So, the one thing about brewing that is fascinating to me is that the more I do it the less I truly know. Now I know that sounds weird but it's true. There are so many methods to brewing and so many styles, I have just barely scratched the surface. There are styles that are defunct and no one knows about anymore, or at least you have to really research to find them.

Now, every time I write a new recipe or even revisit an old one to see what I can do to improve it, I try to apply new techniques that I haven't used before. Some are met with success and others I could do without. That's half the fun though, I feel creative and adventurous yet secure in knowing I am doing something that I enjoy and seem to have aptitude towards. And, even though my knowledge of beer grows daily I am starting to understand I know next to nothing about it. THAT right there is why I truly love doing this, with such a rich history I look forward to learning something new everyday.

~Until next time, keep evolving.

Monday, September 20, 2010

Overworking and utilization...

So, I sit here after a very long weekend. I had a family member pass away suddenly Friday night. I had worked a double that night. I called the family all Saturday morning then went to work for the BSU game. Which even on a normal day is a butt kicker and about 12 hours. I closed and less than 8 hours later I was back to work. I sit here getting ready to work another double. I am worn out, mostly emotionally but somehow that always translates into physical fatigue also. Once again my thoughts turn to beer, yet again, yeast to be specific. It's weird I keep tying our lives to the lives of the micro fungus.

Yeast are funny creatures, you give them the right environment, give them some food, don't overwork them and they will work as long as you let them. You can reuse the same yeast for anywhere from 6-12 batches if they are treated right. (I have heard of brewers using them longer but about 8 times is the average.) Use them in a high alcohol beer and they become stressed, not only because they are over worked but also because the environment becomes toxic. They start dying at a faster rate and start having issues reproducing making weaker cells and having a high rate of mutations. This is why when you reuse yeast you start with a lower alcohol beer and do your higher alcohol at the end. This helps them stay strong and healthy as you keep the stress to a minimum.

Stressed yeast can create off flavors, making the beer taste funky. Basically they stop doing their job. Not cleaning up some of the chemicals left over from the fermentation process like they normally would. Once there, unfortunately, the yeast is done. You cannot reuse it from this point on. Luckily we as a species can "recharge out batteries" and fix this. I get to recharge mine here in a couple weeks as I am going to Oregon for my brothers wedding. It works out as the coast just so happens to be one of my favorite places to be and most of my family will be there.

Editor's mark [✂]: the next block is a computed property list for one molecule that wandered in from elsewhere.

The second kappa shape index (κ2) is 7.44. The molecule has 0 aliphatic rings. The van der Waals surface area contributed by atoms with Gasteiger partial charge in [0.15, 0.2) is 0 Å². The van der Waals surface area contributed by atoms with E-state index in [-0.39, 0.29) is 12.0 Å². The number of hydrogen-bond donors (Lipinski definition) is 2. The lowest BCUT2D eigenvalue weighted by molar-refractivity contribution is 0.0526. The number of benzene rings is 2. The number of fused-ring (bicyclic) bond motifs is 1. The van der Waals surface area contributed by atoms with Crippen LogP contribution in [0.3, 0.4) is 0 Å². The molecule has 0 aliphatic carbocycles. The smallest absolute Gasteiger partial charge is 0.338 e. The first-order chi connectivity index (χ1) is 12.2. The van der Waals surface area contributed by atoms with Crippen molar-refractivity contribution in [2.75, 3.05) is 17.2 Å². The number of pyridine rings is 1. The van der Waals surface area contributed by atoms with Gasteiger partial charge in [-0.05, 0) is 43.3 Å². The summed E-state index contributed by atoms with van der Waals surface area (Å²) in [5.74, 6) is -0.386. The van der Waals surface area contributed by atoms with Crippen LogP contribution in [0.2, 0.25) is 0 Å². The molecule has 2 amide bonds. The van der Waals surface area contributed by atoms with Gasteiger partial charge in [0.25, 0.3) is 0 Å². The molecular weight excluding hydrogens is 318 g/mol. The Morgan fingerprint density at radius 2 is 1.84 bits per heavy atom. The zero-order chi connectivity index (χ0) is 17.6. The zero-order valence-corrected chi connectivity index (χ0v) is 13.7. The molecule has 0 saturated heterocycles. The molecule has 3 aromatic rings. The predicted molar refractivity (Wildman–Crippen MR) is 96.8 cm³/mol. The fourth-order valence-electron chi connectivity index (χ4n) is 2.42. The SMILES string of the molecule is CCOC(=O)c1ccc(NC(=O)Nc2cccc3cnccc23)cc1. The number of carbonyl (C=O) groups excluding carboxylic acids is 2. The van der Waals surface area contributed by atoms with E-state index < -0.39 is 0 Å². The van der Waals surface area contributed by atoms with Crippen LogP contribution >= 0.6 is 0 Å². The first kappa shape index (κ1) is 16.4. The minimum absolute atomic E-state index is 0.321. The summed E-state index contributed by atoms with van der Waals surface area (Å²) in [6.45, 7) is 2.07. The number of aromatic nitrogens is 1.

So take a look around from time to time and see if your environment too has become toxic, take the time to fix it or even go recharge yourself. You'll be happier for it in the long run.

~Until next time, keep evolving.

Thursday, September 16, 2010

Cliff Clavin...

I had to share this. The gentlemen (I use this term very loosely) over at were talking about their favourite beer quotes and I came across this. I had read it before but had forgotten about it. It amuses me, so I am sharing it with you.

"Well ya see, Norm, it's like this... A herd of buffalo can only move as fast as the slowest buffalo. And when the herd is hunted, it is the slowest and weakest ones at the back that are killed first.

This natural selection is good for the herd as a whole, because the general speed and health of the whole group keeps improving by the regular killing of the weakest members.

In much the same way, the human brain can only operate as fast as the slowest brain cells. Excessive intake of alcohol, as we know, kills brain cells. But naturally, it attacks the slowest and weakest brain cells first. In this way, regular consumption of beer eliminates the weaker brain cells, making the brain a faster and more efficient machine.

That's why you always feel smarter after a few beers." ~Cliff Clavin